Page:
The Government is reducing the size of the tobacco policy team in the Department of Health and closing most of the regional offices of tobacco control...
Improving public health is something that we all need to take seriously, and since the prevention of smoking has more potential to improve public health, and to do so quickly, than any other intervention, tobacco control should be a key government priority.
They say that the cost-cutting is surprising "given Lansley's wish to base policy on evidence" (stop giggling at the back). This all looks like standard rent-seeking, but what took my eye was this:
We declare that we have no conflicts of interest.
Really? Some people would say that working for a state-funded tobacco control group necessarily constitutes a competing interest if you're writing in support of state-funding of tobacco control groups. Be that as it may, we know that many of the authors have competing interests because they have already declared them on their website:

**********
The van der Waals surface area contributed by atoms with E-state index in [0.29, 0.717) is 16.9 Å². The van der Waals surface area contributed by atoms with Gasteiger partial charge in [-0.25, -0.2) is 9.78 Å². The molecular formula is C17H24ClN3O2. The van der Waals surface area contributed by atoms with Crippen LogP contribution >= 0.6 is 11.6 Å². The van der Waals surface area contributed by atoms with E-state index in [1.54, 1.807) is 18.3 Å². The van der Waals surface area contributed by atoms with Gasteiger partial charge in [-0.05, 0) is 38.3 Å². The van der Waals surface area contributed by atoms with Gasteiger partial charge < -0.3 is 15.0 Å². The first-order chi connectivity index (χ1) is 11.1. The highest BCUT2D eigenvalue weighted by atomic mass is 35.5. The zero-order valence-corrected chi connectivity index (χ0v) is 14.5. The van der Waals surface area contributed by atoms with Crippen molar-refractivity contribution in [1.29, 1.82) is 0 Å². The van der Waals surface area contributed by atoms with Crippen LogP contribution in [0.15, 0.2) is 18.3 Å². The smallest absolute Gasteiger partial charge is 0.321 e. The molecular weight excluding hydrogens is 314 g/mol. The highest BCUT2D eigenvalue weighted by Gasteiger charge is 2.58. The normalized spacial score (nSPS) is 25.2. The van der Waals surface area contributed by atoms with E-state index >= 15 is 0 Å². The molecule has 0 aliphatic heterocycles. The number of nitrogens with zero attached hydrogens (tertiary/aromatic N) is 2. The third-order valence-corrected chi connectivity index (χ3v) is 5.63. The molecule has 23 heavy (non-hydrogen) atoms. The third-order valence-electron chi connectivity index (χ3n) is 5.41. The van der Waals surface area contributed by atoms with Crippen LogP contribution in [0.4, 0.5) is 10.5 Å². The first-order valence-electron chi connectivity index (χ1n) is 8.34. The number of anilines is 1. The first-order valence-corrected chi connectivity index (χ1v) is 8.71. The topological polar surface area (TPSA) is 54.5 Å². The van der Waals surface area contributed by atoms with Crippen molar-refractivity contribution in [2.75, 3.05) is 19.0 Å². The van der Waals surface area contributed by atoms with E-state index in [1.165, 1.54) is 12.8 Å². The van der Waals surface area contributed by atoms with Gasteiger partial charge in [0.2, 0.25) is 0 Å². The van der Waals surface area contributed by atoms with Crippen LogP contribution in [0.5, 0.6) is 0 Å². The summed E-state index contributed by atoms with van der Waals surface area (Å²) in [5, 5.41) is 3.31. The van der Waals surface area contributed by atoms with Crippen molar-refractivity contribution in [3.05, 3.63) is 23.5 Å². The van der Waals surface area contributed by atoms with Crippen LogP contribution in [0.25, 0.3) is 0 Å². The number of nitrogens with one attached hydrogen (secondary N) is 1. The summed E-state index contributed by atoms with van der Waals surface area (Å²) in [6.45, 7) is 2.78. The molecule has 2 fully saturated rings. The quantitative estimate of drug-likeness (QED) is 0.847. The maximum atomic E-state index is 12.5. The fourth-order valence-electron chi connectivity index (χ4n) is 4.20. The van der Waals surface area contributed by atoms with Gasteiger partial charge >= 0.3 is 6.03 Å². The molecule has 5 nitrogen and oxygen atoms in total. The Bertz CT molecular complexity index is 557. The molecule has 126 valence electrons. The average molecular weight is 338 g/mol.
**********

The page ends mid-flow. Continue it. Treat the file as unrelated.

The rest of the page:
John Britton chairs the Royal College of Physicians Tobacco Advisory Group and is a member of the board of trustees of Action on Smoking and Health.
Peter Hajek undertakes consultancy for and has received research funds from a number of companies developing and manufacturing smoking cessation products.
Paul Aveyard has accepted hospitality from the pharmaceutical industry. He has done consultancy and research work in smoking cessation for Pfizer, McNeil, and Xenova Biotechnology that has led to payments to him and his research account.
Linda Bauld is vice-chair of the Cancer Research UK Tobacco Advisory Group and serves as Scientific Adviser to the Department of Health on tobacco control.
Tim Coleman has, within the last 5 years, done occasional consultancy work for companies that manufacture NRT products (Johnson and Johnson, Pierre Fabre Laboratories). He has also advised a Public Relations company on the strength of the evidence for using Nicobloc as an aid for smoking cessation.
Robert West undertakes research and consultancy for companies that develop and manufacture smoking cessation medications. He has a share of a patent for a novel nicotine delivery device. He is a trustee of QUIT. His research is funded mostly by Cancer Research UK.
So what gives? Does The Lancet have a more relaxed policy on the declaration of competing interests thatn the UKTCS? Did the authors not consider their competing interests relevant in this instance? Or did they just forget?
Thanks for Michael McFadden for the tip.